A New York homeowners’ association has filed a new flushable wipes class action lawsuit against seven major companies for allegedly marketing and selling flushable wipes that wreak havoc on wastewater and sewage treatment facilities.

The Preserve at Connetquot Homeowners Association filed the flushable wipes class action lawsuit in New York federal court Monday collectively against Costco, CVS, Target, Walgreens, Wal-Mart, Kimberly-Clark, and Proctor & Gamble claiming the companies mislead consumers into believing that their flushable wipes can be flushed without adverse effects on plumbing and sewer systems.

According to the flushable wipes class action lawsuit, there are 40 units in The Preserve that are connected to an on-site sewage treatment plant via piping and sewer lines. Residents of The Preserve pay $410 per month for common charges, which include unexpected expenses associated with the contract maintenance of the sewage treatment plant or STP.

However, in 2012, the HOA incurred hefty expenses as a result of major repairs to its sewage treatment plant due to the influx of flushable wipes made and sold by the defendants. As a result, The Preserve at Connetquot has an ongoing directive to the residents to refrain from flushing purportedly flushable wipes down their toilets. Still, the homeowners’ association anticipates experiencing future clogging and increased costs associated with operating its STP and removing clogs caused by the buildup of flushable wipes.

“…Defendant’s failure to warn of the hazards posed by the use of their Flushable Wipes that, or should be known to them…Plaintiff and Class members’ wastewater equipment (have been and) continues to be clogged by Flushable Wipes. While flowing through sewer systems and sewage treatment plants, Flushable Wipes comingle to the extent that the individual wipes become unrecognizable.”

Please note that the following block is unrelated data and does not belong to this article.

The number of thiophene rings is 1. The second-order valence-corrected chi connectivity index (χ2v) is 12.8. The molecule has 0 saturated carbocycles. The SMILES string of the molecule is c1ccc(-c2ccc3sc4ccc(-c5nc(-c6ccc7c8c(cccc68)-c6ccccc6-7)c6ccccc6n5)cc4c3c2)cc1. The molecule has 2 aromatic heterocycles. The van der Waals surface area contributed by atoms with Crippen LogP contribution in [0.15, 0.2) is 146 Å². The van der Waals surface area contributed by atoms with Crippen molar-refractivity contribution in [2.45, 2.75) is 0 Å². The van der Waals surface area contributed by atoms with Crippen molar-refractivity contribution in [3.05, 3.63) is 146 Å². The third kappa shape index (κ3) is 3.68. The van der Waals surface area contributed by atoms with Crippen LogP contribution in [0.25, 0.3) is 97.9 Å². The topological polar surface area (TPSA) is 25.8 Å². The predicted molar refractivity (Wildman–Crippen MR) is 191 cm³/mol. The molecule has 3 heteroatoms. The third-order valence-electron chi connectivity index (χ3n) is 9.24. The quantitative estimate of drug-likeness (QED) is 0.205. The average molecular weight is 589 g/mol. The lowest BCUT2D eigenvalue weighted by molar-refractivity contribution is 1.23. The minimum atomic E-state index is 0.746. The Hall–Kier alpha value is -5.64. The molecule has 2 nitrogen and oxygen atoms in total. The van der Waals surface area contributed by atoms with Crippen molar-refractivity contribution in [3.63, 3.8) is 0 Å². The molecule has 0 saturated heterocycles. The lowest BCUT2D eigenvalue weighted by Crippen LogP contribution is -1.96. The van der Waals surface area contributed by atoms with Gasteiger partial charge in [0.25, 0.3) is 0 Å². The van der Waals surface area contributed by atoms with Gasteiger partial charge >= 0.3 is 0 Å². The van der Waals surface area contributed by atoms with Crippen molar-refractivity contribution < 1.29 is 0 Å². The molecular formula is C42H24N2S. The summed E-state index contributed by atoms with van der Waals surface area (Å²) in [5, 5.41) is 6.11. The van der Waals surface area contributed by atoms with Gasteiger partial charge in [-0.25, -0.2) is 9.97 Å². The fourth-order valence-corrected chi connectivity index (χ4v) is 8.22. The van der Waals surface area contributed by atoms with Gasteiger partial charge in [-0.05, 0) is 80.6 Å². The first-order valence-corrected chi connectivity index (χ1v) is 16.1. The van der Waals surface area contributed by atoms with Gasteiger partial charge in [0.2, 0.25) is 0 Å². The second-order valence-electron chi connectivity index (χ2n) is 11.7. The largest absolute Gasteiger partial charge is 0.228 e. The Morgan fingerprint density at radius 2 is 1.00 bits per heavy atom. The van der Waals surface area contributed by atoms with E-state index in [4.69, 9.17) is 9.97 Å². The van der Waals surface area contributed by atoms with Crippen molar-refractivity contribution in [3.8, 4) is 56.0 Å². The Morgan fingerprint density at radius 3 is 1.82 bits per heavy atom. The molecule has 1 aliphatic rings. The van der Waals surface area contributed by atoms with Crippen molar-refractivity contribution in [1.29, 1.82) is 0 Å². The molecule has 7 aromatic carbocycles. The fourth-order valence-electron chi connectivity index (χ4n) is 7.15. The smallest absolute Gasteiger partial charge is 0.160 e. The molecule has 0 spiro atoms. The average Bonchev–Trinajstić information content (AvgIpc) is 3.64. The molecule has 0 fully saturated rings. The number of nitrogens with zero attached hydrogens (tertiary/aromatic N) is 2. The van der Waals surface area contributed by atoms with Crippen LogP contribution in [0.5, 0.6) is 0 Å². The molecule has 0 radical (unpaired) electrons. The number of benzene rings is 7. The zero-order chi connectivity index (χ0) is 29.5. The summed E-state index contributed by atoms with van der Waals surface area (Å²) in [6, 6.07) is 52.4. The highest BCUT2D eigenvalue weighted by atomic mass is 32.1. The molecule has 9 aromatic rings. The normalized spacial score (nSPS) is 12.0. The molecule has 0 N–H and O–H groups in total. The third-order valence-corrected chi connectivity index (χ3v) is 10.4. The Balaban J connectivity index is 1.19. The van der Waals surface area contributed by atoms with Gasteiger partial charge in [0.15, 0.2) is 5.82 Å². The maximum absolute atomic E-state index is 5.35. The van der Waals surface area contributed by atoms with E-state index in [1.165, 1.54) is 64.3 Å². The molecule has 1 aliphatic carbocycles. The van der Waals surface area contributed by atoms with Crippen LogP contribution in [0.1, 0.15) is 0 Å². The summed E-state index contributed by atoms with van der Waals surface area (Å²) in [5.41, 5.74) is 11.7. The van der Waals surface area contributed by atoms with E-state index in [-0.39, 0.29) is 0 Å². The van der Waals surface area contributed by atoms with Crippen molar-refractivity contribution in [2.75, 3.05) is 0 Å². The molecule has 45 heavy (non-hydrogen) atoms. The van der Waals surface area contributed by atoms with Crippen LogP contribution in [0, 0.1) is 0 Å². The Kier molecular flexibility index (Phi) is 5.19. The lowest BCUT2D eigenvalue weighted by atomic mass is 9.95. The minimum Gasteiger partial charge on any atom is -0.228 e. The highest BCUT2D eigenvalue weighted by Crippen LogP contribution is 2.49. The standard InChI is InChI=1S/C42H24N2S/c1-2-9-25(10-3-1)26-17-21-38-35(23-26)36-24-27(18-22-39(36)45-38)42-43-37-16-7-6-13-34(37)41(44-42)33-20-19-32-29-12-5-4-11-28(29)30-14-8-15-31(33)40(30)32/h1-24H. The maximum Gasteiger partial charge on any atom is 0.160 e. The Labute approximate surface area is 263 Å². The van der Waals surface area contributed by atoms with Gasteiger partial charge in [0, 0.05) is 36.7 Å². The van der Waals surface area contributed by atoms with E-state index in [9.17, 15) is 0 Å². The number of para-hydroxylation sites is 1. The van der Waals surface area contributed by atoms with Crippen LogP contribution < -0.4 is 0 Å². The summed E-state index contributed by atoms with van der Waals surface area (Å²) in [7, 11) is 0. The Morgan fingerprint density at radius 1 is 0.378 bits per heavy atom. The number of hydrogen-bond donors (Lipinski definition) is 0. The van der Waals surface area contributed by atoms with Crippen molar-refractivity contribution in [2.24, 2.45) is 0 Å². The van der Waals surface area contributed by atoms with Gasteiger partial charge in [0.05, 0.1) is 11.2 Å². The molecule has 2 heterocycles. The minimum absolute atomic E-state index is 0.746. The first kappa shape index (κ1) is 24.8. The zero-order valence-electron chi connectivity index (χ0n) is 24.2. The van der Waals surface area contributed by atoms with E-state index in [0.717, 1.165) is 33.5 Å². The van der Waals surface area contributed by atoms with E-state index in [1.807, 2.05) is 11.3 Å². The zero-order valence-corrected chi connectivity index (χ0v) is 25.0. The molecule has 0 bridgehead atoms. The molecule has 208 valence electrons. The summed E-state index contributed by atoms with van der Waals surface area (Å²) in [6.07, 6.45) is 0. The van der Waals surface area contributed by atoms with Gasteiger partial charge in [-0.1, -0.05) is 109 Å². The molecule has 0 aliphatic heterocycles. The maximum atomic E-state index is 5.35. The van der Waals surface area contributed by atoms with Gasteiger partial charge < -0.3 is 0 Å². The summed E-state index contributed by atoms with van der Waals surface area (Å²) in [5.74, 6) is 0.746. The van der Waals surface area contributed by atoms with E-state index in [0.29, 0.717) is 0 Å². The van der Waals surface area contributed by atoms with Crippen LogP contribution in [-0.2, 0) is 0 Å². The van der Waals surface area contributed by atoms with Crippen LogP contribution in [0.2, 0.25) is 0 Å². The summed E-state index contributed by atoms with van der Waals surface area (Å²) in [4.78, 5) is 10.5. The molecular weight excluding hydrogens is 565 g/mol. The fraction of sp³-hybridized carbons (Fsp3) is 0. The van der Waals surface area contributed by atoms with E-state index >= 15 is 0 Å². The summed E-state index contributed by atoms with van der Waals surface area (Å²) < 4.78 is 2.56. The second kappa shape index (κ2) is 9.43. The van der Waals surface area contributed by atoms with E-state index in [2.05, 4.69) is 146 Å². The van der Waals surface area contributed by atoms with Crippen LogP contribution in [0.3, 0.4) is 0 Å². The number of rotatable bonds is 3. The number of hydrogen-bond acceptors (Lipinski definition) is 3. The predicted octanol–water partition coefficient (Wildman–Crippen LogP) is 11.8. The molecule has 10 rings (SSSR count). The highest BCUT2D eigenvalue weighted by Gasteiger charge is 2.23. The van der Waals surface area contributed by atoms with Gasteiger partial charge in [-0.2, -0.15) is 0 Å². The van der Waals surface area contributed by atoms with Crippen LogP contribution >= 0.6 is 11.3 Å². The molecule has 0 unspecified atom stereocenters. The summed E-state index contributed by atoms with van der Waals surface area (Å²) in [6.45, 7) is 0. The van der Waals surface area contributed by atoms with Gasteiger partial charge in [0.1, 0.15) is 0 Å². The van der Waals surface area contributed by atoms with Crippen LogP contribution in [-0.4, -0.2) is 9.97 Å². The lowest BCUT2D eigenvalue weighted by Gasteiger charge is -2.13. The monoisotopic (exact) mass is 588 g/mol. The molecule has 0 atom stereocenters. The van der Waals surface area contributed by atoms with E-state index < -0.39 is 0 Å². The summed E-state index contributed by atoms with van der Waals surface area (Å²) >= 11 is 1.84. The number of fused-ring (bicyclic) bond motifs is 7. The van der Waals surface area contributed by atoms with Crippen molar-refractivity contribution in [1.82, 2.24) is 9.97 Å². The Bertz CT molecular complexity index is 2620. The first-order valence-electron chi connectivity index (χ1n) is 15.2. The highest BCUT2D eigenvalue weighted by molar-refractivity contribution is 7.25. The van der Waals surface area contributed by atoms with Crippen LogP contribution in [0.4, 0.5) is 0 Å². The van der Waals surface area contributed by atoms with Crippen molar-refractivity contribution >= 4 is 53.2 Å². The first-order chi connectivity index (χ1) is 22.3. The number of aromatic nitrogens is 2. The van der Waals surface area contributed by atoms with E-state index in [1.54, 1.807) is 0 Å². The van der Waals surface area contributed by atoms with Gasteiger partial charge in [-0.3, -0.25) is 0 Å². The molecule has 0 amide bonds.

Although Costco, Target, and other manufacturers of flushable wipes label their products as flushable, biodegradable, and “safe for sewer and septic systems”, it widely documented nationwide that many of these products do break down when flushed, leading to major and costly plumbing issues, the 69-page complaint notes. In fact, many municipalities, wastewater districts, and organizations throughout the county now advise consumers to not flush “flushable” wipes. And wastewater industry officials have described flushable wipes impact on wastewater systems as “wreaking havoc” on pumps and machinery and pose “a huge problem – an absolutely horrible problem.”

During the past four years, several lawsuits have popped up against the makers of flushable wipes products for the damage and costs, many times in the tens of millions, associated with the blockages caused by the wet wipes. Cases have been reported in San Francisco, Miami, New York, and Washington D.C. In 2015, the Federal Trade Commission pulled Nice-Pak brand flushable wipes off the market.

This flushable wipes class action lawsuit seeks to represent two proposed classes: A New York STP Operators Class and a nationwide STP Operators Class affected by flushable wipe products between Dec. 4, 2011 and the present. While the plaintiff is not requesting past damages or damages already incurred, they are requesting an order enjoining the defendant to remove the “flushable” label on their products.

The Preserve at Connetquot Homeowners Association is represented by Samuel H. Rudman, Mark S. Reich, and Vincent M. Serra of Robbins Geller Rudman & Dowd LLP.

The Flushable Wipes Class Action Lawsuit is The Preserve at Connetquot Homeowners Association Inc., et al. v. Costco Wholesale Corporation, et al., Case No. 2:17-cv-07050-JFB-AYS, in the U.S District Court for the Eastern District of New York.

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